"I was around the place like a Jack Russell, snapping at all the big guys"
"I can score 20 points if I want to, but that's not my desire" - Dennis Rodman.
Unlike the majority of NBA icons, Dennis Rodman's career wasn't based on running up big scores or ruling the stats sheets. Rodman, as seen in The Last Dance documentary, was a unique and often controversial character but on the court, he was a winner, a player who would do anything for his team to win.
For Kerry, Kieran Donaghy played the Dennis Rodman role. Selflessly, the star would harass the opposition, he'd bravely hurl his body into dangerous situations and he'd do all of that before winning the ball and setting up some gold carat forward like Colm Cooper or even David Clifford for the score.
And this was the game Donaghy loved.
The competitive similarities between the Kerryman and 'the worm' don't end there with Donaghy admitting that he'd gain just as much satisfaction from winning rebounds as he would from scoring points on the basketball court.
It’s well known I was a basketballer on the football pitch. Michael Jordan was my role model early on. I was able to see something in him that, I was wondering what was happening, which was him floating through the air, going up and under guys, finishing on the other side of the basket. It was stuff I hadn’t really seen before. That sparked the imagination and it got me practicing and got me going," said the Star.
"But I think Rodman, when he came into the Bulls team, my fascination was...the reason I say I sometimes model my game on him is because I don’t care about scoring. I never cared about scoring in either code. If I had 20 points in a game, or no points, you wouldn’t know it in me afterwards. I was all about the winning and losing and I think Rodman was very like that.
"Rodman was a guy who just wanted to help his team and he had to figure out ways to do that. He knew he wasn’t the most gifted basketballer, like I know I’m not the most gifted basketballer or footballer. My will-to-win and competitive edge combined, and the fact I’m willing to go beyond the line of what people are comfortable going to in order to try and win a game, I’ll do that to help my team win..."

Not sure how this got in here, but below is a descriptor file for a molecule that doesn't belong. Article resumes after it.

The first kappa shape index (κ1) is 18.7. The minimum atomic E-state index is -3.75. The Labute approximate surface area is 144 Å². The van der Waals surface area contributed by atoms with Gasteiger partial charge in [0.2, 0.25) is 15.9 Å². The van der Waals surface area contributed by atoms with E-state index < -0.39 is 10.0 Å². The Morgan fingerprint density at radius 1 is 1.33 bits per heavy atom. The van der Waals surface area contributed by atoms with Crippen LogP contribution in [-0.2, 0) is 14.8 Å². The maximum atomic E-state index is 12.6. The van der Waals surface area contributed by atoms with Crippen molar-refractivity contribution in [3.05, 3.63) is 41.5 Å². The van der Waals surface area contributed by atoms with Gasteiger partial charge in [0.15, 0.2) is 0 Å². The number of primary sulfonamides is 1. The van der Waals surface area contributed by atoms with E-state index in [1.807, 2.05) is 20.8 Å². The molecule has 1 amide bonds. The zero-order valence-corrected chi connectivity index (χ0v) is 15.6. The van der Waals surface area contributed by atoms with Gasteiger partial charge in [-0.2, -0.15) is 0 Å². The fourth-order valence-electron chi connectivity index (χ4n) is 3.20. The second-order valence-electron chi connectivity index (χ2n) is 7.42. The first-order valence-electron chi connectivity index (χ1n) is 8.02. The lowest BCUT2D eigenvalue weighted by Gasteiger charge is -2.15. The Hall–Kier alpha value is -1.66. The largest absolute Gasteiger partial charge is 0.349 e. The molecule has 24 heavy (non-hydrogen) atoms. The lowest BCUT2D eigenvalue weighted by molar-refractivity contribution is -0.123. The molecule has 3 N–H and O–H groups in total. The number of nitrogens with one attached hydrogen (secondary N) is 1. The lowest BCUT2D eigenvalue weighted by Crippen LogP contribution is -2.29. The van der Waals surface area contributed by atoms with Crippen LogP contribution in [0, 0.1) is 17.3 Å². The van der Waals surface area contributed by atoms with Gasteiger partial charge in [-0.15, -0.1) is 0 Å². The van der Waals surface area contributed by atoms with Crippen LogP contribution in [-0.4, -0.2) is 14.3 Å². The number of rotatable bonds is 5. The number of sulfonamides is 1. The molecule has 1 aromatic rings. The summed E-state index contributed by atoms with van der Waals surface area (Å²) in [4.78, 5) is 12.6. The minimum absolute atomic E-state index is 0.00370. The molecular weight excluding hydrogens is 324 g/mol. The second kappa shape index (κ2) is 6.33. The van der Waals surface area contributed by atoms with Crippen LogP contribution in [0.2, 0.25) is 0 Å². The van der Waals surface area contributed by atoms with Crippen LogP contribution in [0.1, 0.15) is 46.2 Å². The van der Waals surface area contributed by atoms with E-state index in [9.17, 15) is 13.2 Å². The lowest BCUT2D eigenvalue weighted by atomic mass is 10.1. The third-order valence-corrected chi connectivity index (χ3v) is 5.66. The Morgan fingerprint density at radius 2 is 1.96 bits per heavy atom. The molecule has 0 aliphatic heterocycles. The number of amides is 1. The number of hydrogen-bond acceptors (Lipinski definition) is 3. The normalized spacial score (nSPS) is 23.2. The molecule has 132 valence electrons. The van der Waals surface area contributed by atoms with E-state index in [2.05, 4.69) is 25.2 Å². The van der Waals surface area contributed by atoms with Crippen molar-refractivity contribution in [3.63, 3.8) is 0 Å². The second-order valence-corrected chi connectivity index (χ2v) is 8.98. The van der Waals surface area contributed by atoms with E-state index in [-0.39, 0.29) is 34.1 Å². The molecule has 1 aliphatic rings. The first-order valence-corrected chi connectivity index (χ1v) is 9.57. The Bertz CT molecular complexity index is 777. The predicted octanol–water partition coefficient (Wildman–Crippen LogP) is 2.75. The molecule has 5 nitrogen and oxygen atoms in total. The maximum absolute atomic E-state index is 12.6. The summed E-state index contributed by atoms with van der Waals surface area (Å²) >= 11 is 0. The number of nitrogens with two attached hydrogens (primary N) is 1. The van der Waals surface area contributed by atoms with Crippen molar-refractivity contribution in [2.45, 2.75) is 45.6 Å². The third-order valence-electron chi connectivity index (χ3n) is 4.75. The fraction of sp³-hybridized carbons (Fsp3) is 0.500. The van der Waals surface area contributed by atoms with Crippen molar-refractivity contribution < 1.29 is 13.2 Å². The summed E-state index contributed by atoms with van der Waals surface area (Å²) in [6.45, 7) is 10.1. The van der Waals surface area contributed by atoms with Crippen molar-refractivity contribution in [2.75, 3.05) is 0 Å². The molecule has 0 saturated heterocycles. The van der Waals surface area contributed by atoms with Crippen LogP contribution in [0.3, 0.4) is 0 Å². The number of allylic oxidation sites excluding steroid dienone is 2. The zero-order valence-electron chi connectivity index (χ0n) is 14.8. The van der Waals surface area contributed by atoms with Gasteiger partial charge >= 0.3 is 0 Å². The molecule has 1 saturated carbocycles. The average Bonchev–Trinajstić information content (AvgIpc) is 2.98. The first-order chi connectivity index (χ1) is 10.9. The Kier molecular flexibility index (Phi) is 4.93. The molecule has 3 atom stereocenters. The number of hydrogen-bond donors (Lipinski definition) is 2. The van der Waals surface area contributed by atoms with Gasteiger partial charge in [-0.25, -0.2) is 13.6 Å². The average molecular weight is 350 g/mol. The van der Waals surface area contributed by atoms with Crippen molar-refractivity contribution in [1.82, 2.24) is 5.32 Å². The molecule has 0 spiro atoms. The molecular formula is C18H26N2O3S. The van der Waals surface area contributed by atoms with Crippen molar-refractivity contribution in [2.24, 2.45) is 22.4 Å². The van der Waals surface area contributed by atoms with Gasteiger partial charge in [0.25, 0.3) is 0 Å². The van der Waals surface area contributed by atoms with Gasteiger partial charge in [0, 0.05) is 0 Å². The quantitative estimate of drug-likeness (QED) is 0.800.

While Donaghy's illustrious list of achievements in the green and gold are well known, he's also had his fair share of success on the court since captaining Ireland at under-15 level.
"I was the smallest player of the Irish basketball team when I was captain aged 15. Why was I the captain? Because I was around the place like a Jack Russell, snapping at all the big guys. Mark Mulholland from Belfast, who I still know today, I’d say them fellas looked at me as a pain in the hole when I was a young fella. I was barking at them, I demanded from them and they listened.
"No-one ever told me to go away. I wasn’t the best player in the team, but I think they just recognised I wanted to win and improve."
Indeed, the Tralee man has won the National Cup, the Super League and numerous individual awards playing basketball.
"On the course or on the pitch, and I feel I have to play on the edge and that is where the Rodman comparisons come in. And the rebounding. I love rebounding. I like the momentum it gives you, especially an offensive rebound, so I go flying in for these rebounds and people think I’m half-mad, but I’ll take 10 chances on the fact I might get one that will give us two points. If we win that game by a point, everybody is talking about the American player that got 33 points, or the Irish fella that got 28 points, but I’m thinking about the one offensive rebound I got. In my own head, I’m happy in my own head knowing that one rebound helped. That’s the way I went about it and if I won 20 rebounds, I’d be happier again, knowing I had given my team a better chance..."
On the court and on the field, Donaghy is still in the thick of it at 37 having scored a goal for Austin Stacks in their Kerry first round clash last against Dingle last weekend. While the basketball season was put on hold due to the corona-virus pandemic, he'll be eager to get going again next year.
EBS ambassador and Tralee Warriors basketball star, Kieran Donaghy, pictured at the launch of the 2020 Federation of Irish Sport Volunteers in Sport Awards supported by EBS. The awards will see EBS and the Federation of Irish Sport hero the work of volunteers from around the country, who go above and beyond every day to ensure that sport takes place in Ireland.